Book Review

Book Review: The Need by Helen Phillips

Rating: ☆☆☆
Audience: Fiction/Thriller
Length: 272 pages
Author: Helen Phillips
Publisher: Simon Schuster
Release Date: July 9th, 2019
Image & Other Reviews on: Goodreads

BOOK SUMMARY:

When Molly, home alone with her two young children, hears footsteps in the living room, she tries to convince herself it’s the sleep deprivation. She’s been hearing things these days. Startling at loud noises. Imagining the worst-case scenario. It’s what mothers do, she knows.

But then the footsteps come again, and she catches a glimpse of movement.

Suddenly Molly finds herself face-to-face with an intruder who knows far too much about her and her family. As she attempts to protect those she loves most, Molly must also acknowledge her own frailty. Molly slips down an existential rabbit hole where she must confront the dualities of motherhood: the ecstasy and the dread; the languor and the ferocity; the banality and the transcendence as the book hurtles toward a mind-bending conclusion.

In The Need, Helen Phillips has created a subversive, speculative thriller that comes to life through blazing, arresting prose and gorgeous, haunting imagery. Anointed as one of the most exciting fiction writers working today, The Need is a glorious celebration of the bizarre and beautiful nature of our everyday lives.

THIS BOOK STILL WEIRDS ME OUT.

I’m honestly not sure where to start on reviewing this book. This was really hyped on Bookstagram by a few people I follow as a good book but it’s best NOT knowing anything about it before going in.

And I feel that’s the way this review is going to go too. I don’t want to give much of anything away because [to me] the intention of this book is to truly form your own opinion on how it ends.

This starts out really trippy, creepy, and I had to read with the lights on right next to my husband (if you’re new to this page: I am scared of all things even remotely creepy). After we got to what appeared to be the biggest twist everything else got psychological, philosophical and odd.

I really felt and understood her portrayal of motherhood. As a parent myself a lot of those pieces I was able to connect with. This work of fiction though was more of a miss for me besides that.

As you can see, my review is a bit scattered, because this book is a bit scattered. I still would recommend this for those interested because it’s a very short, very quick (small, choppy chapters) read and I think it’ll bring out a different reaction in everyone!

Overall audience notes:

  • Fiction / Thriller
  • Language: some strong language
  • Romance: some kisses, two a little detailed love scenes
  • Violence: falling into a pit

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Book Review

Monthly Reading Wrap-Up: September 2019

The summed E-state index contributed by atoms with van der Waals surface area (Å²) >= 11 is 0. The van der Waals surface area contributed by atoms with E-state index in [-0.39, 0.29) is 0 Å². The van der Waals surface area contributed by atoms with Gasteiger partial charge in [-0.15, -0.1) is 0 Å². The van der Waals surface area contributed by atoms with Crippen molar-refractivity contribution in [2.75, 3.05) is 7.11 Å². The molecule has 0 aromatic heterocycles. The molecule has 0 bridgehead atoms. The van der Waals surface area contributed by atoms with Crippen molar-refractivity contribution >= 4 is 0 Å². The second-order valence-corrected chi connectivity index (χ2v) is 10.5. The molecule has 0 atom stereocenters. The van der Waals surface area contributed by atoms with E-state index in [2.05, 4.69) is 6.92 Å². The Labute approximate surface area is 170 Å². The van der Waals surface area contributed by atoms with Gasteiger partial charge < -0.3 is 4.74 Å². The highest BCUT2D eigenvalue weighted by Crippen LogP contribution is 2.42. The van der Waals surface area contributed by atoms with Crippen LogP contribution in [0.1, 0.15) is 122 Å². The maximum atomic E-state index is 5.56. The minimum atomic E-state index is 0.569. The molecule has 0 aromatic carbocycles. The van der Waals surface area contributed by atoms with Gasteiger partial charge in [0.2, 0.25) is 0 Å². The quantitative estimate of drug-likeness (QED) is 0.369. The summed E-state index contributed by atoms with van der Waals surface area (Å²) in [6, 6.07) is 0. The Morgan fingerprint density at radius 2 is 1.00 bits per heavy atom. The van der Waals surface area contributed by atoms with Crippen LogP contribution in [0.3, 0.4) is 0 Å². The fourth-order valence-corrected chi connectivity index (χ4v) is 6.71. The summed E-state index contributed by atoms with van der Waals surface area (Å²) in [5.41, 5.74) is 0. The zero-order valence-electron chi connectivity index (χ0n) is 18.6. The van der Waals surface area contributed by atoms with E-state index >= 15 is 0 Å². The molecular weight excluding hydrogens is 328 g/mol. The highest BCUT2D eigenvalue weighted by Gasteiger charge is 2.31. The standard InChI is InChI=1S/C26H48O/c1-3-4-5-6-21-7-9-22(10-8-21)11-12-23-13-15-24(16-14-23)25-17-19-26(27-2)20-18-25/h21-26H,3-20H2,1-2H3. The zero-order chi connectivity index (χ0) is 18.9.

Okay okay.

Apparently I got real crazy this month. My life was a bit out of whack so I retreated to my books. That means I ended up reading twenty-five books. Hopefully October will chill out a bit and I’m planning on picking up some spooky reads (which is out of character so we’ll see what happens!).

And I would like to apologize ahead of time that none of the reviews are posted. They’ll be out in October though so please come read them then! Or ask in the comments if you have questions, I’m more than happy to discuss the books.

On a kind of sad note, I only gave TWO books a full five stars this month. Wish there had a been a few more!

  • Sword and Pen (The Great Library #5) by Rachel Caine – (RTC – ☆☆☆☆)
  • Crown of Feathers (Crown of Feathers #1) by Nicki Pau-Preto – (RTC – ☆☆☆☆)
  • When the World Didn’t End: Poems by Caroline Kaufman – (RTC – ☆☆☆☆)
  • The Dire King (Jackaby #4) by William Ritter – (RTC – ☆☆☆☆)
  • Things You Save in a Fire by Katherine Center – (RTC – ☆☆☆ 1/2)
  • One Day in December by Josie Silver – (RTC – ☆☆☆☆)
  • Twice in a Blue Moon by Christina Lauren – (RTC – ☆☆☆☆)
  • Lock Every Door by Riley Sager – (RTC – ☆☆☆ 1/2)
  • Waking Gods (Themis Files #2) by Sylvain Neuvel – (RTC – ☆☆☆☆)
  • The Ten Thousand Doors of January by Alix E. Harrow – (RTC – ☆☆☆)
  • Serpent & Dove (Serpent & Dove #1) by Shelby Mahurin – (RTC – ☆☆☆☆☆)
  • A Kingdom of Exiles (Outcast #1) by S.B. Nova – (RTC – ☆☆☆☆)
  • Wild Savage Stars (Sweet Black Waves #2) by Kristina Perez – (RTC – ☆☆☆☆)
  • Waiting for Tom Hanks by Kerry Winfrey – (RTC – ☆☆☆☆)
  • The Need by Helen Phillips – (RTC – ☆☆☆)
  • [ARC] Tweet Cute by Emma Lord – (RTC – ☆☆☆☆)
  • Only Human (Themis Files #3) by Sylvain Neuvel – (RTC – ☆☆☆)
  • American Royals (American Royals #1) by Katharine McGee – (RTC – ☆☆☆☆)
  • Onyx and Ivory (Rime Chronicles #1) by Mindee Arnett – (RTC – ☆☆☆ 1/2)
  • Shadows of Self (Mistborn #6: The Alloy Era #2) by Brandon Sanderon – (RTC – ☆☆☆☆☆)
  • Well Met by Jen DeLuca – (RTC – ☆☆☆☆)
  • [ARC] The Silvered Serpents (The Gilded Wolves #2) by Roshani Chokshi – (RTC – ☆☆☆☆)
  • A Curious Beginning (Veronica Speedwell #1) by Deanna Raybourn – (RTC – ☆☆☆☆)
  • Lifel1k3 (Lifelike #1) by Jay Kristoff – (I haven’t finished, but will today; probably ☆☆☆☆)
  • The Vine Witch (Vine Witch #1) by Luanne G. Smith – (I haven’t finished, but will today; probably ☆☆☆ 1/2 or ☆☆☆☆)

Favorite of the month: Serpent & Dove

Least favorite of the month: The Need

How did your month for reading go? What was your favorite book? Least favorite? Curious about any of these? Lets talk in the comments!

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